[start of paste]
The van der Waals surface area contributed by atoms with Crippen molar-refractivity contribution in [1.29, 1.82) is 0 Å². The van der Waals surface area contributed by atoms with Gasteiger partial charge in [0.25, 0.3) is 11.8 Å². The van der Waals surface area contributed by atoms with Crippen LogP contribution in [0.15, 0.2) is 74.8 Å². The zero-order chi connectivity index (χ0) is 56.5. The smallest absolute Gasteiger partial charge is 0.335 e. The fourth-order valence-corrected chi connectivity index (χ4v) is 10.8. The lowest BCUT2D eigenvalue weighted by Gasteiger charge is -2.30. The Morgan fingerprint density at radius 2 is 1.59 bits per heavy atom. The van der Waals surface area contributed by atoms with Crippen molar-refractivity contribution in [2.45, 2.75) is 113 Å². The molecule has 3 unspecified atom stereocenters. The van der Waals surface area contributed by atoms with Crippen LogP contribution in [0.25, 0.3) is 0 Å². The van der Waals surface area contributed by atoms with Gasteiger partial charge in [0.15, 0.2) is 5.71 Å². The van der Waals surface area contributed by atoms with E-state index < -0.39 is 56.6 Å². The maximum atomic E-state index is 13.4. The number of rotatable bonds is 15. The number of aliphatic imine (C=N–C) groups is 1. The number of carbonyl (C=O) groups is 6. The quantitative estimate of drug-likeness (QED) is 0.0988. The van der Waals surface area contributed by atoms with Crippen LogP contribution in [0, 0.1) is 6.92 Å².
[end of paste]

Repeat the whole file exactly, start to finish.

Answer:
The van der Waals surface area contributed by atoms with Crippen molar-refractivity contribution in [1.29, 1.82) is 0 Å². The van der Waals surface area contributed by atoms with Gasteiger partial charge in [0.25, 0.3) is 11.8 Å². The van der Waals surface area contributed by atoms with Crippen LogP contribution in [0.15, 0.2) is 74.8 Å². The zero-order chi connectivity index (χ0) is 56.5. The smallest absolute Gasteiger partial charge is 0.335 e. The fourth-order valence-corrected chi connectivity index (χ4v) is 10.8. The lowest BCUT2D eigenvalue weighted by Gasteiger charge is -2.30. The Morgan fingerprint density at radius 2 is 1.59 bits per heavy atom. The van der Waals surface area contributed by atoms with Crippen molar-refractivity contribution in [2.45, 2.75) is 113 Å². The molecule has 3 unspecified atom stereocenters. The van der Waals surface area contributed by atoms with Crippen LogP contribution in [0.25, 0.3) is 0 Å². The van der Waals surface area contributed by atoms with Gasteiger partial charge in [0.15, 0.2) is 5.71 Å². The van der Waals surface area contributed by atoms with E-state index < -0.39 is 56.6 Å². The maximum atomic E-state index is 13.4. The number of rotatable bonds is 15. The number of aliphatic imine (C=N–C) groups is 1. The number of carbonyl (C=O) groups is 6. The quantitative estimate of drug-likeness (QED) is 0.0988. The van der Waals surface area contributed by atoms with Crippen LogP contribution in [0, 0.1) is 6.92 Å².